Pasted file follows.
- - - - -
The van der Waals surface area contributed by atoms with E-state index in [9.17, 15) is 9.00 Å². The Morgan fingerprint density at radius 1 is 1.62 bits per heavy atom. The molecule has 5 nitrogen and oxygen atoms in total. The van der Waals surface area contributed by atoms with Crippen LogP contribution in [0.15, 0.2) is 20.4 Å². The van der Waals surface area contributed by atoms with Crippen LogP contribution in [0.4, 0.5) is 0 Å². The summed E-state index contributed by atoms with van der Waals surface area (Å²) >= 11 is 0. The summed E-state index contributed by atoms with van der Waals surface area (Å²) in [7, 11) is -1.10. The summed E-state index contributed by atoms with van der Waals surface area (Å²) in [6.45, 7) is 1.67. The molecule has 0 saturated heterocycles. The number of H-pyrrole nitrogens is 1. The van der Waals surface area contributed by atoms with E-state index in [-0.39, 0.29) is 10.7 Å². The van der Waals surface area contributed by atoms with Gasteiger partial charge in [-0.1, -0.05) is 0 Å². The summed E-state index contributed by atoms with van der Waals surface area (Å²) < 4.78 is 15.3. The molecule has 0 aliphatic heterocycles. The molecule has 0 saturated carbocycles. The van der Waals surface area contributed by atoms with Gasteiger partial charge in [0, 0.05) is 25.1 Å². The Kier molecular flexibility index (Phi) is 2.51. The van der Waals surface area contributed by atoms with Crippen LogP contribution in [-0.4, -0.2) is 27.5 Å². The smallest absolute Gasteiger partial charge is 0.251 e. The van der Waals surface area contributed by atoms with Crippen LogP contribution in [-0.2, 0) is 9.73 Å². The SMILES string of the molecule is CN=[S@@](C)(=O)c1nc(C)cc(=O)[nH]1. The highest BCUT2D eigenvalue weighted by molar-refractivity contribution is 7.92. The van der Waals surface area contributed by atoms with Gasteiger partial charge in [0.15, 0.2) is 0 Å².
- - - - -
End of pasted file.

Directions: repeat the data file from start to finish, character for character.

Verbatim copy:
The van der Waals surface area contributed by atoms with E-state index in [9.17, 15) is 9.00 Å². The Morgan fingerprint density at radius 1 is 1.62 bits per heavy atom. The molecule has 5 nitrogen and oxygen atoms in total. The van der Waals surface area contributed by atoms with Crippen LogP contribution in [0.15, 0.2) is 20.4 Å². The van der Waals surface area contributed by atoms with Crippen LogP contribution in [0.4, 0.5) is 0 Å². The summed E-state index contributed by atoms with van der Waals surface area (Å²) >= 11 is 0. The summed E-state index contributed by atoms with van der Waals surface area (Å²) in [7, 11) is -1.10. The summed E-state index contributed by atoms with van der Waals surface area (Å²) in [6.45, 7) is 1.67. The molecule has 0 saturated heterocycles. The number of H-pyrrole nitrogens is 1. The van der Waals surface area contributed by atoms with E-state index in [-0.39, 0.29) is 10.7 Å². The van der Waals surface area contributed by atoms with Gasteiger partial charge in [-0.1, -0.05) is 0 Å². The summed E-state index contributed by atoms with van der Waals surface area (Å²) < 4.78 is 15.3. The molecule has 0 aliphatic heterocycles. The molecule has 0 saturated carbocycles. The van der Waals surface area contributed by atoms with Gasteiger partial charge in [0, 0.05) is 25.1 Å². The Kier molecular flexibility index (Phi) is 2.51. The van der Waals surface area contributed by atoms with Crippen LogP contribution in [-0.4, -0.2) is 27.5 Å². The smallest absolute Gasteiger partial charge is 0.251 e. The van der Waals surface area contributed by atoms with Crippen LogP contribution in [-0.2, 0) is 9.73 Å². The SMILES string of the molecule is CN=[S@@](C)(=O)c1nc(C)cc(=O)[nH]1. The highest BCUT2D eigenvalue weighted by molar-refractivity contribution is 7.92. The van der Waals surface area contributed by atoms with Gasteiger partial charge in [0.15, 0.2) is 0 Å².